• your company size (see image right)



Annex I sectors:

EnergyElectricityEnergy supply, selected Distribution System Operators, selected Transmission System Operators, selected Electricity Producers, nominated Electricity Market Operators and selected participants
District heat/coolingOperators for district heating or district cooling
OilOperators of transmission pipelines, Operators of oil production, refining and treatment facilities, storage, and
transmission, selected Central oil stockholding entities
GasSelected Suppliers, selected Distribution system operators, selected Transmission system operators, selected Storage system operators, selected LNG system operators, selected Natural gas undertakings
HydrogenOperators of hydrogen production, storage, and transmission
TransportAirSelected Air carriers, selected Airport managing bodies, Air Traffic Control Services Providers (ATC)
RailSelected infrastructure managers, selected Railway undertakings
WaterSelected inland, sea and coastal passenger and freight water transport companies, selected Managing bodies of
ports, selected Operators of vessel traffic services
RoadSelected Road authorities, selected Delegated traffic management control regulations, selected Operators of
Intelligent Transport Systems
HealthPharma, Manufacturing, Laboratories, ServicesSelected Entities manufacturing medical devices considered as critical during a public health emergency, selected Healthcare Providers, EU reference laboratories, selected Entities carrying out research and development activities of medicinal products, selected Entities manufacturing basic pharmaceutical products and pharmaceutical preparations
WaterDrinkSelected suppliers and distributors of water intended for human consumption, excluding those with majority of other general activity
WasteSelected undertakings collecting, disposing, or treating urban, domestic, and industrial wastewater when essential part of the business.
SpaceInfrastructure, ServicesSelected Operators of ground-based infrastructure, owned, managed, and operated by Member States or by private parties, that support the provision of space-based services.
B2B ICT ServicesManaged Services Providers (MSP), Managed Security Services Providers (MSSP)
Digital Infrastructure(eg. selected providers of public electronic communications networks and services, Data Center Service
Providers), selected medicinal products, selected cosmetics, tobacco, narcotics,
Banking, Financial Markets, Public AdministrationNot in the focus of this document

Annex II sectors:

Postal and courier servicesSelected postal service providers
Waste managementSelected entities, carrying out waste management but excluding undertakings for whom waste management is not their principal economic activity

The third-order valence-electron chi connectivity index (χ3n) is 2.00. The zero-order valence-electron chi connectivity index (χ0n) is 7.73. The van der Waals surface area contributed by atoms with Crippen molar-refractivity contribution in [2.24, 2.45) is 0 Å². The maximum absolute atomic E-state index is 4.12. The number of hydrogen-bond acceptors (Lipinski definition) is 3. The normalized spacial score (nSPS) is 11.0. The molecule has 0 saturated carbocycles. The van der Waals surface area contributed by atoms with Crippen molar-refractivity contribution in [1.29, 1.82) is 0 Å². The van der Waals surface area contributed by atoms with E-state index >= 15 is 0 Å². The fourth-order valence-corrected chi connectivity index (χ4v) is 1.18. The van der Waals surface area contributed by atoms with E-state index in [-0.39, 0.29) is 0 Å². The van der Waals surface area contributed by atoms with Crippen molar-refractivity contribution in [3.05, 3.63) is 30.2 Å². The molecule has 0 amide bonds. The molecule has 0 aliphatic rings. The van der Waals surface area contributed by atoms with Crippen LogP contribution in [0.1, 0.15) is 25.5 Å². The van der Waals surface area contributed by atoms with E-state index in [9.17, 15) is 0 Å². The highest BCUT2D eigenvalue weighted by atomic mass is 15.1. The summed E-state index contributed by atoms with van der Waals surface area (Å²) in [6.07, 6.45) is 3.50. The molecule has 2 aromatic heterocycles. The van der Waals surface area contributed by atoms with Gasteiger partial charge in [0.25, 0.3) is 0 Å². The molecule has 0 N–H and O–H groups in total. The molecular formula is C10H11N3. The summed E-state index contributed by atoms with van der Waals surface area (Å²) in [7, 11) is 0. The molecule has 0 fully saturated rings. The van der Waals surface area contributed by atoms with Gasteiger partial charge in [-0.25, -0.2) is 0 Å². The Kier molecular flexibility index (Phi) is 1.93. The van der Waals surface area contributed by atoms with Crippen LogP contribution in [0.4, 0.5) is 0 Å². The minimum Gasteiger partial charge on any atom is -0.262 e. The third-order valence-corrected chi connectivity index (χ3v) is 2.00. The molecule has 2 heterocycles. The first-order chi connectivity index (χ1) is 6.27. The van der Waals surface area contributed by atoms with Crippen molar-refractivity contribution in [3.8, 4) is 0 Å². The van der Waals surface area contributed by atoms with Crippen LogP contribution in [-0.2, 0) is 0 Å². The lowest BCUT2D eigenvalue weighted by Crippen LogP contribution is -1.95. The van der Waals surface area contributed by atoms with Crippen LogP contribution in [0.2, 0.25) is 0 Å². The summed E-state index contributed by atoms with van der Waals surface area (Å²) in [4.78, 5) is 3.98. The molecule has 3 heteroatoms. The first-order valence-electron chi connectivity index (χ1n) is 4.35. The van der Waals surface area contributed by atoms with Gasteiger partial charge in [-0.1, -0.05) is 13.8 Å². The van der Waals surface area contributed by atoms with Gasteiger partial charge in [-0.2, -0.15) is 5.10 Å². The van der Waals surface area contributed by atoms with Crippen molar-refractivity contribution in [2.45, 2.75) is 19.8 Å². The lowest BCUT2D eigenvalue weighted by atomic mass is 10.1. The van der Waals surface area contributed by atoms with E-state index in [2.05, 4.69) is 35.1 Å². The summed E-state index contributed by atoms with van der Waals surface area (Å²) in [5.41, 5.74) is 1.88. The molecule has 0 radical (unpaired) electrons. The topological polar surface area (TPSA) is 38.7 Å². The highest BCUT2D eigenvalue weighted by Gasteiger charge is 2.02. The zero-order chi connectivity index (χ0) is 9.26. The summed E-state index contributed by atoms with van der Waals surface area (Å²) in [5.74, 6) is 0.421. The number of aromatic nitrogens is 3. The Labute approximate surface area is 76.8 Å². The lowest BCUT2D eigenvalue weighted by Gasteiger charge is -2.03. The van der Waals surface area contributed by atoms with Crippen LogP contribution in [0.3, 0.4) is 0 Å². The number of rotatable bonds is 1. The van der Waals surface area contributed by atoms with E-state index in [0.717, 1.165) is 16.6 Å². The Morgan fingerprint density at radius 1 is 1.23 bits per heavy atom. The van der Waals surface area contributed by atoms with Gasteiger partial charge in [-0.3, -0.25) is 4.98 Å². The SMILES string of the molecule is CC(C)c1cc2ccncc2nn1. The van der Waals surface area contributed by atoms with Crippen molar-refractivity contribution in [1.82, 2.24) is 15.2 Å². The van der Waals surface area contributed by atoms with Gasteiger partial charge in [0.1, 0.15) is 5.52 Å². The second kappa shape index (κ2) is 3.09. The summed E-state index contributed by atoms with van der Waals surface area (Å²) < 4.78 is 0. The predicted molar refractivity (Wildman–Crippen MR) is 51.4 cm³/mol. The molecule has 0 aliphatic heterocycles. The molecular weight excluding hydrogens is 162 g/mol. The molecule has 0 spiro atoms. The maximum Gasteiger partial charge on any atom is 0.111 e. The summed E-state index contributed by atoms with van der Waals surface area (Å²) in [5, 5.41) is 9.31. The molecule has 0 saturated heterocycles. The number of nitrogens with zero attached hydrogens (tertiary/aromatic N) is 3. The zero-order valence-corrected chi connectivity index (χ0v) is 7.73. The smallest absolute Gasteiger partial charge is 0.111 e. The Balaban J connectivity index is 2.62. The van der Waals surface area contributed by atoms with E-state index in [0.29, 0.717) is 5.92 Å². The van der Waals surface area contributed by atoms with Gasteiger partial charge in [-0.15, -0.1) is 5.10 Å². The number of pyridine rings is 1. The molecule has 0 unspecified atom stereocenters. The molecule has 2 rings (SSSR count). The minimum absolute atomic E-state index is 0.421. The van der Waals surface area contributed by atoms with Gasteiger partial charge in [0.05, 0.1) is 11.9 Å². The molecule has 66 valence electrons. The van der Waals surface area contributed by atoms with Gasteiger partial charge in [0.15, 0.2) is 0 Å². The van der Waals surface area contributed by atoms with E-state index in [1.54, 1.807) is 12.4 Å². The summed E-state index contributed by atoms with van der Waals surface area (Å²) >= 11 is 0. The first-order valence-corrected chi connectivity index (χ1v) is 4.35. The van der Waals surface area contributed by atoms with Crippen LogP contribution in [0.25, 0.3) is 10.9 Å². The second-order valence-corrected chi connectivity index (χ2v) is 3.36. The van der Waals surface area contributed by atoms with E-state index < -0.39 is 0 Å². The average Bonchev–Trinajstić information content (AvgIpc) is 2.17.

Food production, processing, distributionEntities engaged in wholesale distribution, industrial production and processing of any food and drink. Not a food business (e.g. feed, live animals unless for human consumption, plants prior to harvesting)
ManufacturingChemicalsSelected undertakings carrying out the manufacture, production and distribution of substances and articles.
Medical DevicesEntities manufacturing medical devices
Computer, electronic and optical productsEntities that manufacture computers, electronic and optical products, electronic components and boards, loaded electronic boards, computers and peripheral equipment, communication equipment, consumer electronics, instruments and appliances for measuring, testing and navigation; watches and clocks, irradiation, electromedical and electrotherapeutic equipment, optical instruments and photographic equipment, magnetic and optical media
Electrical equipmentEntities that manufacture electrical equipment, electric motors, generators, transformers and electricity distribution and control apparatus, batteries and accumulators, wiring and wiring devices, fiber optic cables, other electronic and electric wires and cables, wiring devices, electric lighting equipment, domestic appliances, non-electric domestic appliances, other electrical equipment
Manufacture of machinery and equipment n.e.c.Entities that manufacture general-purpose machinery, engines and turbines (except aircraft), vehicle and cycle engines, fluid power equipment, other pumps and compressors, taps and valves, bearings, gears, gearing and driving elements, other general-purpose machinery, ovens, furnaces and furnace burners, lifting and handling equipment, office machinery and equipment (except computers and peripheral equipment), power-driven hand tools, non-domestic cooling and ventilation equipment, other general-purpose machinery n.e.c, agricultural and forestry machinery, metal forming machinery and machine tools, other special-purpose machinery, machinery for metallurgy, machinery for mining, quarrying and construction, machinery for food, beverage and tobacco processing, machinery for textile, apparel and leather production, machinery for paper and paperboard production, plastic and rubber machinery, other special-purpose machinery n.e.c.
Motor vehicles, trailers, and semi-trailersEntities that manufacture motor vehicles, trailers and semi-trailers, bodies (coachwork) for motor vehicles, parts and accessories for motor vehicles, electrical and electronic equipment for motor vehicles, other parts and accessories for motor vehicles
Transport equipmentEntities that manufacture transport equipment, ships and boats, ships and floating structures, pleasure and sporting boats, railway locomotives and rolling stock, air and spacecraft and related machinery, military fighting vehicles, transport equipment n.e.c., motorcycles, bicycles and invalid carriages, other transport equipment n.e.c.